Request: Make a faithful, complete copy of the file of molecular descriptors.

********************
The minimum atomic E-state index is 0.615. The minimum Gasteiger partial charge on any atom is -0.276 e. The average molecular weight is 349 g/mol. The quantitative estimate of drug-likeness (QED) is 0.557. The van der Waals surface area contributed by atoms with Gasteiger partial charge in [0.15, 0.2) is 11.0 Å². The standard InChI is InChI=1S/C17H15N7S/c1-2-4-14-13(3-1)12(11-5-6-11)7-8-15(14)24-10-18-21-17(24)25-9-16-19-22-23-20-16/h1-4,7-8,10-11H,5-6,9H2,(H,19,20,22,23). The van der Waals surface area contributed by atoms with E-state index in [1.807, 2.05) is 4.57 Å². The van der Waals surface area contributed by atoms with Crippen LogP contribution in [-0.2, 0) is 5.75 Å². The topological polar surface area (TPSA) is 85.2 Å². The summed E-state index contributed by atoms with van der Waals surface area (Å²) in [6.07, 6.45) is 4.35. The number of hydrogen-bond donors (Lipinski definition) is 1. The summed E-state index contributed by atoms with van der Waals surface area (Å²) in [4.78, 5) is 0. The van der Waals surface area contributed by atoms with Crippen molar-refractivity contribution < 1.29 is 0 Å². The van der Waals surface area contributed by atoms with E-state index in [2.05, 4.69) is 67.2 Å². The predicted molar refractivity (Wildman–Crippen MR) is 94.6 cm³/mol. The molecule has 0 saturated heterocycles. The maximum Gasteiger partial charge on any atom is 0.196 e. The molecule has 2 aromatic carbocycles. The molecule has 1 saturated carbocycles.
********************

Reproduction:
The minimum atomic E-state index is 0.615. The minimum Gasteiger partial charge on any atom is -0.276 e. The average molecular weight is 349 g/mol. The quantitative estimate of drug-likeness (QED) is 0.557. The van der Waals surface area contributed by atoms with Gasteiger partial charge in [0.15, 0.2) is 11.0 Å². The standard InChI is InChI=1S/C17H15N7S/c1-2-4-14-13(3-1)12(11-5-6-11)7-8-15(14)24-10-18-21-17(24)25-9-16-19-22-23-20-16/h1-4,7-8,10-11H,5-6,9H2,(H,19,20,22,23). The van der Waals surface area contributed by atoms with E-state index in [1.807, 2.05) is 4.57 Å². The van der Waals surface area contributed by atoms with Crippen LogP contribution in [-0.2, 0) is 5.75 Å². The topological polar surface area (TPSA) is 85.2 Å². The summed E-state index contributed by atoms with van der Waals surface area (Å²) in [6.07, 6.45) is 4.35. The number of hydrogen-bond donors (Lipinski definition) is 1. The summed E-state index contributed by atoms with van der Waals surface area (Å²) in [4.78, 5) is 0. The van der Waals surface area contributed by atoms with Crippen molar-refractivity contribution < 1.29 is 0 Å². The van der Waals surface area contributed by atoms with E-state index in [2.05, 4.69) is 67.2 Å². The predicted molar refractivity (Wildman–Crippen MR) is 94.6 cm³/mol. The molecule has 0 saturated heterocycles. The maximum Gasteiger partial charge on any atom is 0.196 e. The molecule has 2 aromatic carbocycles. The molecule has 1 saturated carbocycles.